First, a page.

One of the most fundamental results in quantum information theory is that no measurement can perfectly discriminate between nonorthogonal quantum states. In this work, we investigate quantum advantages for discrimination tasks over noncontextual theories by considering a maximum-confidence measurement that unifies different strategies of quantum state discrimination, including minimum-error and unambiguous discrimination. We first show that maximum-confidence discrimination, as well as unambiguous discrimination, contains contextual advantages. We then consider a semi-device-independent scenario of certifying maximum-confidence measurement. The scenario naturally contains undetected events, making it a natural setting to explore maximum-confidence measurements. We show that the certified maximum confidence in quantum theory also contains contextual advantages. Our results establish how the advantages of quantum theory over a classical model may appear in a realistic scenario of a discrimination task.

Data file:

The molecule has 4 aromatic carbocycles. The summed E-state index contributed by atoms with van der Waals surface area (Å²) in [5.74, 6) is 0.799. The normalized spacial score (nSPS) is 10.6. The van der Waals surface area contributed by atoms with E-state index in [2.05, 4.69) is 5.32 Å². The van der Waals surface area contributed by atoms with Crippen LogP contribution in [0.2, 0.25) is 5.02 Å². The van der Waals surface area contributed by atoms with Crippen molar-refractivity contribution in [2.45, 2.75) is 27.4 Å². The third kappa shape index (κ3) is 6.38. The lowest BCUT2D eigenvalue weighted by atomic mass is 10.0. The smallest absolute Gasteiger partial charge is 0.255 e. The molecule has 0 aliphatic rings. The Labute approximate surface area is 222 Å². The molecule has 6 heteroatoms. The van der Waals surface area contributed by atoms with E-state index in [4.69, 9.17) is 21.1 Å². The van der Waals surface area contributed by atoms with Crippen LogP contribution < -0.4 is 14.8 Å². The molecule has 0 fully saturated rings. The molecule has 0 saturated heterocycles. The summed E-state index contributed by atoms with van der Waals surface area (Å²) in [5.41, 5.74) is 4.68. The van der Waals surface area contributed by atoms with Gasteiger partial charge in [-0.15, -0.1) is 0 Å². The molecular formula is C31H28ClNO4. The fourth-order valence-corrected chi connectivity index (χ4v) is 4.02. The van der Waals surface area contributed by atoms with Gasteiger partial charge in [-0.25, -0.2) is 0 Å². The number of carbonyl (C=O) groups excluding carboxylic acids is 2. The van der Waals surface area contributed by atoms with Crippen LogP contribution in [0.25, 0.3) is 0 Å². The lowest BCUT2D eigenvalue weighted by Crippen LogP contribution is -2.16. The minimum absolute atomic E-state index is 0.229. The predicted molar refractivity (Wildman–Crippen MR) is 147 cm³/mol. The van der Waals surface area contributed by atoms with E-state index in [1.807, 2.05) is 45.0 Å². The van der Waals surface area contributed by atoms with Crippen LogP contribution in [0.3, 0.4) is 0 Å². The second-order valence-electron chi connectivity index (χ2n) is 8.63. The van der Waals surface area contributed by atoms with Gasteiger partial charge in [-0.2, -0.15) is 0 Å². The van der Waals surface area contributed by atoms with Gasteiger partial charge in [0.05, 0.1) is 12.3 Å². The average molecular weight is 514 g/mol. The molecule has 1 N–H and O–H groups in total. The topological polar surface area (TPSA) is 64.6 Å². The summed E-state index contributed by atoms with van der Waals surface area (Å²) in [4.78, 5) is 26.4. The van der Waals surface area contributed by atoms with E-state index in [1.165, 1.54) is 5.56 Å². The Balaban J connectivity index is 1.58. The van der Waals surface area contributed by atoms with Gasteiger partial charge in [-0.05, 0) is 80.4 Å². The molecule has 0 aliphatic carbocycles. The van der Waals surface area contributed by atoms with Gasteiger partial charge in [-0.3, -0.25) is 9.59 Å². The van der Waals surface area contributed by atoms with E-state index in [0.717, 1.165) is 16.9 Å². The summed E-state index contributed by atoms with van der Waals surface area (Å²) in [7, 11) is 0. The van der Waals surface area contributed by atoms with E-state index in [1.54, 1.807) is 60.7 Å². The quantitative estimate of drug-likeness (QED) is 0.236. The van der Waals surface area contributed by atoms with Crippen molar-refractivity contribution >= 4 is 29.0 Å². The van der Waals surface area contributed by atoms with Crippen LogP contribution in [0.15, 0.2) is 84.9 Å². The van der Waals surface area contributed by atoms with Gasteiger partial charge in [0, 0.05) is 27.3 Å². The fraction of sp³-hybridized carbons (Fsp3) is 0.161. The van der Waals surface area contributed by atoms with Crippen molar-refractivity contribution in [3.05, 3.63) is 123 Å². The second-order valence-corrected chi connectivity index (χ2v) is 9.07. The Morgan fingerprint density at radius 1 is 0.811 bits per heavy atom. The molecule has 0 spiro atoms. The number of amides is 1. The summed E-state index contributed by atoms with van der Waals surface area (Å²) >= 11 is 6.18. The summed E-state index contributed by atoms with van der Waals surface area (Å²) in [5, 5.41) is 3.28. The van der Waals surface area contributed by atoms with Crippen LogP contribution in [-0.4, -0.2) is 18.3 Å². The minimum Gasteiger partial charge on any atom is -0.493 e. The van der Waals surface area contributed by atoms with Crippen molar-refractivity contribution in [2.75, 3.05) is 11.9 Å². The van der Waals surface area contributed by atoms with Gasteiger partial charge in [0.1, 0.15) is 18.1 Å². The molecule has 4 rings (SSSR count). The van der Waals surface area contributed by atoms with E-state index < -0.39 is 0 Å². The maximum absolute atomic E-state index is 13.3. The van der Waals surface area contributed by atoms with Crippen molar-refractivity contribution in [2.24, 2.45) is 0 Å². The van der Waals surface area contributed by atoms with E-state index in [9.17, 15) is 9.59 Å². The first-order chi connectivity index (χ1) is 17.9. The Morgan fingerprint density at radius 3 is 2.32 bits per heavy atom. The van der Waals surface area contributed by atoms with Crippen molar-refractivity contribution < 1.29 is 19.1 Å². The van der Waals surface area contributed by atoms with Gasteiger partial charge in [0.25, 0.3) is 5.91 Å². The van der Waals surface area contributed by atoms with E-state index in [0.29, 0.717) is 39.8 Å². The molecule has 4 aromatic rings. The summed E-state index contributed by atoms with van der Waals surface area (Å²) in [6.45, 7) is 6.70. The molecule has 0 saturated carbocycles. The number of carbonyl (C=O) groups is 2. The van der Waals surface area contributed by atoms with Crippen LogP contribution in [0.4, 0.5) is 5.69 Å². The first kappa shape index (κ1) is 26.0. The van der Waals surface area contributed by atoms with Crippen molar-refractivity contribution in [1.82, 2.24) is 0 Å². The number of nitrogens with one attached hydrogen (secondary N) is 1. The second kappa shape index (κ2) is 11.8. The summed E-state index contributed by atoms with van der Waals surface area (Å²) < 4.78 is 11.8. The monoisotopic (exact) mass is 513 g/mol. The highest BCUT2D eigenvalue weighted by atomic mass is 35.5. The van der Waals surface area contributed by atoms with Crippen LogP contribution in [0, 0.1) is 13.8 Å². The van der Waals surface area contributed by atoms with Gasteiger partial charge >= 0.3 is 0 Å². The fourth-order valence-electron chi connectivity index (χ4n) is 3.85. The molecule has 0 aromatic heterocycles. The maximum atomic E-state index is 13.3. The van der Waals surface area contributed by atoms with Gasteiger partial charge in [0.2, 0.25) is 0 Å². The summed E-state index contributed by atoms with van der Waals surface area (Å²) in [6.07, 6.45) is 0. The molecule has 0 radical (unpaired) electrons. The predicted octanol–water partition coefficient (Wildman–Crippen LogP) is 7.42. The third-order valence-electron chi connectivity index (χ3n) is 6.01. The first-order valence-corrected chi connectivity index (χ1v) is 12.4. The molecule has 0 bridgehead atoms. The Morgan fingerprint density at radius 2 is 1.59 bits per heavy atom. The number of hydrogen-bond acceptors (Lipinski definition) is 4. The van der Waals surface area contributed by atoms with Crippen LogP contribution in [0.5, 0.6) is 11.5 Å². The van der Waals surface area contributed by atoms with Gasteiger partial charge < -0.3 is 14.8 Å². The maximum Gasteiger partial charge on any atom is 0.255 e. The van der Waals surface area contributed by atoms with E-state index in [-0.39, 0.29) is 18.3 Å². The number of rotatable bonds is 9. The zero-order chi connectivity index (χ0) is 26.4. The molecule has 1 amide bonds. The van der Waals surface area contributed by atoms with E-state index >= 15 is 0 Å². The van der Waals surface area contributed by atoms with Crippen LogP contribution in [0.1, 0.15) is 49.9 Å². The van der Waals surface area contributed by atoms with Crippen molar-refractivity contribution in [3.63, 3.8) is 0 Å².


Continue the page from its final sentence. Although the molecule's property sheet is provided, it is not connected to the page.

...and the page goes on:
|Number of pages||19|
|Publication status||Published - 2022|